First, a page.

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Cannes review: Loving, Jeff Nichols’s period piece about interracial marriage, is eerily relevant today

The director has crafted a powerfully reserved civil rights drama that packs a political punch.

Loving stars Joel Edgerton and Ruth Negga and director Jeff Nichols.
Loving stars Joel Edgerton and Ruth Negga and director Jeff Nichols.
Clemens Bilan/Getty Images

CANNES, France — Compared with other monumental events in the history of the civil rights movement, it’s disheartening that the story of Richard and Mildred Loving isn't more well-known. That will change with the release of Jeff Nichols’s Loving, which premiered at the 2016 Cannes Film Festival on Monday.

After they got married in 1958, the Virginia couple was quickly arrested by a local sheriff for breaking the state's anti-miscegenation law, which banned marriages between people of different races. The Lovings eventually pleaded guilty to the charges as part of a deal with a county judge that allowed them to avoid jail time if they moved out of state and didn’t return.

Once settled in the safer confines of nearby Washington, DC, they didn’t feel safe moving back to Virginia until the ACLU took on their case. Eventually their battle reached the Supreme Court, which struck down Virginia’s law (Loving v. Virginia, 1967) in a ruling that was eventually cited numerous times in the court’s decision to legalize gay marriage almost a year ago.

The Lovings were also the subject of Nancy Buirski’s 2012 documentary The Loving Story, but now they get the big-screen treatment, with Joel Edgerton and Ruth Negga portraying Richard and Mildred respectively.

This is Nichols’s film film (after Shotgun StoriesTake Shelter, Mud, and Midnight Special); its subject matter is also the most socially and politically relevant material he’s tackled to date. And, somewhat surprisingly, the usually mild-mannered filmmaker had a lot to say about that during Loving’s official Cannes press conference.

"It seemed to me the best way to get to the heart of all of this is to just talk about all these people," Nichols said. "I think when we talk about social [issues] like race and marriage equality we tend to just join our platform thinking. You're conservative. You're liberal. You go to your corners and we're going to spar based on these political ideas that are just ideas. They are not attached to anything specific."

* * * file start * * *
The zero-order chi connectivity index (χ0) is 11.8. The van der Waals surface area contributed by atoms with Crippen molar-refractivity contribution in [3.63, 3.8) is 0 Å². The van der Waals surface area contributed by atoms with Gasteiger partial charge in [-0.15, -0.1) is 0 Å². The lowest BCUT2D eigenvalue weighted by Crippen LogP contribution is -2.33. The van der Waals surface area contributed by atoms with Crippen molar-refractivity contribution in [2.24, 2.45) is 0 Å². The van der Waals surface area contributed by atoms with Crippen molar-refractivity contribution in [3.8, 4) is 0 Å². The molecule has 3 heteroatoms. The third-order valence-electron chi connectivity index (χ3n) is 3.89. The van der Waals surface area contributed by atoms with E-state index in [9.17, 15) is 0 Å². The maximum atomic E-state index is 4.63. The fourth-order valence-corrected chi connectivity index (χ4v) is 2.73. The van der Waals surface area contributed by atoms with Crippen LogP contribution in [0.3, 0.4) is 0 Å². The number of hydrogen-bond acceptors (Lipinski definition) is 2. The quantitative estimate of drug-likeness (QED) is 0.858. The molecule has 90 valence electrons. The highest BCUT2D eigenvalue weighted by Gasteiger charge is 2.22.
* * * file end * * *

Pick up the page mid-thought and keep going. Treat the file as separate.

He continued: "So we can talk about bathroom laws and all of this ridiculousness, because it's not attached to people, it's just these political ideas. And I think that's a waste of time. I think what people forget when they are so heated in their debates are the people at the center of these things. And when I looked at the story it seemed very, very obvious to me that we needed to just talk about the people."

Nichols also said he finds the legal elements of the Lovings’ story fascinating, noting that the ACLU bringing the case to the Supreme Court could be a movie in and of itself. But with that said, "I did not want to make a courtroom drama," he explained. "I wanted to make a movie about two people in love. "

Edgerton (in his second collaboration with Nichols after Midnight Special) portrays Richard as a quiet, working-class man who lives in constant fear of having the authorities destroy his family. It’s a powerfully reserved performance in a film that is atypical of most studio dramas. In truth, Loving is frustratingly silent and anger-less, but its subdued tone delivers a wealth of emotions in the film’s final minutes.

"It was very particularly un-Hollywood in the sense that [some filmmakers] may have rearranged the truth in order to make it more Hollywood: 'Let's have them high-five the children in the courtroom, having a party to celebrate themselves,'" Edgerton said at the press conference. "There was something just very simple about the truth that allowed us to have a really nice guideline to find our way into the story."